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August Author @ the Library Programs at Mid-Manhattan Library

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The importance of pretentiousness... Mark Twain's late-life globetrotting... secrets of the Nordic way of life... specialty recipes for bartering, sharing and gifting... the history of the U. S. Postal Service... the need for sustainable development... meaningful ways to remember lost loved ones... the Jewish Ghetto's five-hundred year history ... the true story of the Santa Claus Man... the exploitation of America’s most vulnerable citizens... the fascinating history of Jewish Punk musicians... an economist's take on the history of Manhattan’s skyline... a Jewish genealogical journey... New York City’s role in the Civil War... a scientific look at similarities between humans and animals.

We've got a selection of engaging author talks coming up this month at the Mid-Manhattan Library. Come listen to scholars and other experts discuss their recent non-fiction books on a variety of subjects and ask them questions. Author talks take place at 6:30 PM on the 6th floor of the library unless otherwise noted. No reservations are required. Seating is first come, first served. You can also request a library copy of the authors' books from the catalog by using the links below.

 Why It Matters
Monday, August 1, 2016

Pretentiousness: Why It Matters with Dan Fox, a British writer, musician, editor, and filmmaker.

This illustrated lecture explores the etymology and history of pretentiousness.
Chasing the Last Laugh
Tuesday, August 2, 2016

Chasing the Last Laugh: Mark Twain's Raucous and Redemptive Round-the-World Comedy Tour with Richard Zacks, bestselling author of "Island of Vice and The Pirate Hunter".

This illustrated lecture presents a rich and lively account of how Mark Twain’s late-life adventures abroad helped him recover from financial disaster and family tragedy—and revived his world-class sense of humor.
The Nordic theory of everything
Monday, August 8, 2016

The Nordic Theory of Everything: In Search of a Better Life with Anu Partanen, a Finnish journalist based in New York City.

This illustrated lecture shows Americans how to draw on elements of the Nordic way of life to nurture a fairer, happier, more secure, and less stressful society for themselves and their children.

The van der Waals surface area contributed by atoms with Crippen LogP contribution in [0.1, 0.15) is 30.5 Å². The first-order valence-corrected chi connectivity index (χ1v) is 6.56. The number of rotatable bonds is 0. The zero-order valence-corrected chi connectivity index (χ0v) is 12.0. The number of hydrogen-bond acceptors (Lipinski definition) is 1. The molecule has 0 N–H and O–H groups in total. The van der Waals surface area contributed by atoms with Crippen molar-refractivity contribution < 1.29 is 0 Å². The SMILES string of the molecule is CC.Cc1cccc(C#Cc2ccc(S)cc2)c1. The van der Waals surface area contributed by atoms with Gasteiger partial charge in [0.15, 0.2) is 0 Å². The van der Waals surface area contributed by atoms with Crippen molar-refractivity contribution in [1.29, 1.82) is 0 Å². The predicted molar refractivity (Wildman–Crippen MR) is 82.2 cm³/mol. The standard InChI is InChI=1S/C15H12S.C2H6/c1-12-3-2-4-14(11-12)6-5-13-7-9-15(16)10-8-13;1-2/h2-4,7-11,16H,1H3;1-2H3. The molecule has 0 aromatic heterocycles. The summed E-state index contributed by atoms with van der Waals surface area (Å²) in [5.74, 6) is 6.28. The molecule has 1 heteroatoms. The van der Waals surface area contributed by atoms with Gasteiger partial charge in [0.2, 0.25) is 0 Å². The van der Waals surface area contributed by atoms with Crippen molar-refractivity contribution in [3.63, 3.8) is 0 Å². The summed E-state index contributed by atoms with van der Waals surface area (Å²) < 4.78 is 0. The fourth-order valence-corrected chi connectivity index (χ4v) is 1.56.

Food Swap
Wednesday, August 10, 2016

Food Swap: Specialty Recipes for Bartering, Sharing & Giving with Emily Paster, co-founder of the Chicago Food Swap.

This illustrated lecture captures the fun and the flavors of the emerging food swap movement.
Neither Snow Nor Rain
Thursday, August 11, 2016

Neither Snow Nor Rain: A History of the United States Postal Service with Devin Leonard, a staff writer at Bloomberg Businessweek.

This illustrated lecture is a rich, multifaceted history, full of remarkable characters, from the first letter carriers through Ben Franklin’s days, when postmasters worked out of their homes and post roads cut new paths through the wilderness, to stamp-collecting FDR, to the revolutionaries who challenged USPS's monopoly on mail, to the renegade union members who brought the system—and the country—to a halt in the 1970s.
The Age of Sustainable Development
Monday, August 15, 2016

The Age of Sustainable Development with Dr. Jeffrey Sachs, Director of The Earth Institute, Quetelet Professor of Sustainable Development, and Professor of Health Policy and Management at Columbia University.

This illustrated lecture explains the central concept for our age, which is both a way of understanding the world and a method for solving global problems—sustainable development.
Passed and Present
Tuesday, August 16, 2016

Passed and Present: Keeping Memories of Loved Ones Alive with Allison Gilbert, author of the critically-acclaimed "Always Too Soon: Voices of Support for Those Who Have Lost Both Parents," in conversation with Bill Ritter, anchor of WABC Eyewitness News. This dialogue showcases creative and meaningful ways to keep the memory of loved ones alive. Please join New York City legend and anchor of WABC-TV Bill Ritter in conversation with author Allison Gilbert about her new and groundbreaking book, Passed and Present: Keeping Memories of Loved Ones Alive. Passed and Present has been featured in People magazine and Arianna Huffington and Maria Shriver have tweeted about it. The discussion will focus on ways we can honor, remember, and celebrate the family and friends we never want to forget while recognizing what Bill Ritter calls “estate planning for the heart” — ways we can strengthen our relationships with loved ones before they die. Ritter will reveal aspects of himself most viewers never see— the myriad ways he pays tribute to his father’s memory and how the loss of his dad fueled a sweeping two-part series for ABC’s World News Tonight, one of the proudest achievements of his career. There is science behind these joyful acts: the more we celebrate loved ones who have passed, the happier and more fulfilled we are in the present.